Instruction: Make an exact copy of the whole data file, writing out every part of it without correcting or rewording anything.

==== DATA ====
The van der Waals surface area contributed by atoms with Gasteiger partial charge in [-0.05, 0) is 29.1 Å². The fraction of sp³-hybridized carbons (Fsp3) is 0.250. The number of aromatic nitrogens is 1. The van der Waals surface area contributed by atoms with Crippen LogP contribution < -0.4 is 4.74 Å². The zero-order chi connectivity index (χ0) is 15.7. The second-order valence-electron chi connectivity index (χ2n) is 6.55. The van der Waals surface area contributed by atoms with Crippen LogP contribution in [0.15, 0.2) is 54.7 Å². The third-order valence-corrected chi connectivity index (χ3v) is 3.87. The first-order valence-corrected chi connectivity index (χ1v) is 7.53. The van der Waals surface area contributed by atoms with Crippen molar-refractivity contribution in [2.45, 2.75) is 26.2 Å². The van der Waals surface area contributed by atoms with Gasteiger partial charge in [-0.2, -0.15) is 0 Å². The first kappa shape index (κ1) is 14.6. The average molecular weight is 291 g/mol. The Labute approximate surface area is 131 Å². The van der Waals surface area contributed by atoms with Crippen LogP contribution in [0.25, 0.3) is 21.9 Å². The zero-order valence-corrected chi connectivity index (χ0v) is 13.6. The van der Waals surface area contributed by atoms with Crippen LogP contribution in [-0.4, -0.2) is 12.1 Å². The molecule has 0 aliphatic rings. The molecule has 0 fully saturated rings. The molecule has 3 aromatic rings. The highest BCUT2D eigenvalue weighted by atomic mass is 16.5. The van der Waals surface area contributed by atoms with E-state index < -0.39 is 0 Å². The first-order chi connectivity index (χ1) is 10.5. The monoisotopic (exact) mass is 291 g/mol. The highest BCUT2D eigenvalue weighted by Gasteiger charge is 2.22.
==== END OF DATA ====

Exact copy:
The van der Waals surface area contributed by atoms with Gasteiger partial charge in [-0.05, 0) is 29.1 Å². The fraction of sp³-hybridized carbons (Fsp3) is 0.250. The number of aromatic nitrogens is 1. The van der Waals surface area contributed by atoms with Crippen LogP contribution < -0.4 is 4.74 Å². The zero-order chi connectivity index (χ0) is 15.7. The second-order valence-electron chi connectivity index (χ2n) is 6.55. The van der Waals surface area contributed by atoms with Crippen LogP contribution in [0.15, 0.2) is 54.7 Å². The third-order valence-corrected chi connectivity index (χ3v) is 3.87. The first-order valence-corrected chi connectivity index (χ1v) is 7.53. The van der Waals surface area contributed by atoms with Crippen molar-refractivity contribution in [2.45, 2.75) is 26.2 Å². The van der Waals surface area contributed by atoms with Gasteiger partial charge in [-0.2, -0.15) is 0 Å². The first kappa shape index (κ1) is 14.6. The average molecular weight is 291 g/mol. The Labute approximate surface area is 131 Å². The van der Waals surface area contributed by atoms with Crippen LogP contribution in [0.25, 0.3) is 21.9 Å². The zero-order valence-corrected chi connectivity index (χ0v) is 13.6. The van der Waals surface area contributed by atoms with Crippen LogP contribution in [-0.4, -0.2) is 12.1 Å². The molecule has 0 aliphatic rings. The molecule has 0 fully saturated rings. The molecule has 3 aromatic rings. The highest BCUT2D eigenvalue weighted by atomic mass is 16.5. The van der Waals surface area contributed by atoms with E-state index < -0.39 is 0 Å². The first-order chi connectivity index (χ1) is 10.5. The monoisotopic (exact) mass is 291 g/mol. The highest BCUT2D eigenvalue weighted by Gasteiger charge is 2.22.